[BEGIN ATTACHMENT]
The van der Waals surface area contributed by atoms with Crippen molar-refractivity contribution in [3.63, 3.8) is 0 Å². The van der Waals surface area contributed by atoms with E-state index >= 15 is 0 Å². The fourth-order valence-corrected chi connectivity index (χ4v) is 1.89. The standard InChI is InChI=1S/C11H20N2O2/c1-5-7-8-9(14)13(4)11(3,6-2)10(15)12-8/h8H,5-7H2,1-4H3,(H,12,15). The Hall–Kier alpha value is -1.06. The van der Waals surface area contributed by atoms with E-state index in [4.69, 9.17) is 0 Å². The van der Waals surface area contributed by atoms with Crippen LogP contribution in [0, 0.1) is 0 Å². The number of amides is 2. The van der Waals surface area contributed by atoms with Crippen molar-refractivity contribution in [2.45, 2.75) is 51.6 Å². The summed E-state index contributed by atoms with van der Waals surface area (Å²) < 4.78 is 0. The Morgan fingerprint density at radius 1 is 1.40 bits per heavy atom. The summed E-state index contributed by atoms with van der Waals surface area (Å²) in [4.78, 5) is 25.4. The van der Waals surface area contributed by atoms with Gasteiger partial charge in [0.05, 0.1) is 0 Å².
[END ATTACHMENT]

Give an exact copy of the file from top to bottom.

The van der Waals surface area contributed by atoms with Crippen molar-refractivity contribution in [3.63, 3.8) is 0 Å². The van der Waals surface area contributed by atoms with E-state index >= 15 is 0 Å². The fourth-order valence-corrected chi connectivity index (χ4v) is 1.89. The standard InChI is InChI=1S/C11H20N2O2/c1-5-7-8-9(14)13(4)11(3,6-2)10(15)12-8/h8H,5-7H2,1-4H3,(H,12,15). The Hall–Kier alpha value is -1.06. The van der Waals surface area contributed by atoms with E-state index in [4.69, 9.17) is 0 Å². The van der Waals surface area contributed by atoms with Crippen LogP contribution in [0, 0.1) is 0 Å². The number of amides is 2. The van der Waals surface area contributed by atoms with Crippen molar-refractivity contribution in [2.45, 2.75) is 51.6 Å². The summed E-state index contributed by atoms with van der Waals surface area (Å²) < 4.78 is 0. The Morgan fingerprint density at radius 1 is 1.40 bits per heavy atom. The summed E-state index contributed by atoms with van der Waals surface area (Å²) in [4.78, 5) is 25.4. The van der Waals surface area contributed by atoms with Gasteiger partial charge in [0.05, 0.1) is 0 Å².